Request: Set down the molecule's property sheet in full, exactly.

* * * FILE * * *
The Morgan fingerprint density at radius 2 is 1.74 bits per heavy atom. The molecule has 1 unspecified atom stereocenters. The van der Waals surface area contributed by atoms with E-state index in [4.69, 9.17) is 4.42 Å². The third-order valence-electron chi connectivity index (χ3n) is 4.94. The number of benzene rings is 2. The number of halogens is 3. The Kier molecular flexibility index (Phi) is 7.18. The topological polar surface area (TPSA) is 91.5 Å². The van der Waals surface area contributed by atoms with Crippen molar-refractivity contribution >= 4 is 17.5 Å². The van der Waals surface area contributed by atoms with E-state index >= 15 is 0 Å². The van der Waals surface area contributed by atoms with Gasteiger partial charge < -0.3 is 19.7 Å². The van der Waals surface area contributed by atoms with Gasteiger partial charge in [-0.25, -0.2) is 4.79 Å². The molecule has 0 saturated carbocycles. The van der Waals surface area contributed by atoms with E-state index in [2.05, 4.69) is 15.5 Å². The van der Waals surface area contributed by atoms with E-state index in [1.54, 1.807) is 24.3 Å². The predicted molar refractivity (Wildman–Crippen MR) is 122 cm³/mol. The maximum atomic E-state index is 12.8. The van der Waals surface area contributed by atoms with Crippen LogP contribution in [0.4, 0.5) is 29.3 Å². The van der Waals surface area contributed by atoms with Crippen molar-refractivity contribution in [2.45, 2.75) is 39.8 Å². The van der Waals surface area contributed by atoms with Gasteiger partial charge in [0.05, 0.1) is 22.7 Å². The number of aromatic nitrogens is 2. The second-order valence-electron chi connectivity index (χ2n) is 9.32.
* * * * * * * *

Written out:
The Morgan fingerprint density at radius 2 is 1.74 bits per heavy atom. The molecule has 1 unspecified atom stereocenters. The van der Waals surface area contributed by atoms with E-state index in [4.69, 9.17) is 4.42 Å². The third-order valence-electron chi connectivity index (χ3n) is 4.94. The number of benzene rings is 2. The number of halogens is 3. The Kier molecular flexibility index (Phi) is 7.18. The topological polar surface area (TPSA) is 91.5 Å². The van der Waals surface area contributed by atoms with Crippen molar-refractivity contribution >= 4 is 17.5 Å². The van der Waals surface area contributed by atoms with E-state index >= 15 is 0 Å². The van der Waals surface area contributed by atoms with Gasteiger partial charge < -0.3 is 19.7 Å². The van der Waals surface area contributed by atoms with Gasteiger partial charge in [-0.25, -0.2) is 4.79 Å². The molecule has 0 saturated carbocycles. The van der Waals surface area contributed by atoms with E-state index in [2.05, 4.69) is 15.5 Å². The van der Waals surface area contributed by atoms with E-state index in [1.54, 1.807) is 24.3 Å². The predicted molar refractivity (Wildman–Crippen MR) is 122 cm³/mol. The maximum atomic E-state index is 12.8. The van der Waals surface area contributed by atoms with Crippen LogP contribution in [0.4, 0.5) is 29.3 Å². The van der Waals surface area contributed by atoms with Crippen molar-refractivity contribution in [2.45, 2.75) is 39.8 Å². The van der Waals surface area contributed by atoms with Gasteiger partial charge in [0.05, 0.1) is 22.7 Å². The number of aromatic nitrogens is 2. The second-order valence-electron chi connectivity index (χ2n) is 9.32.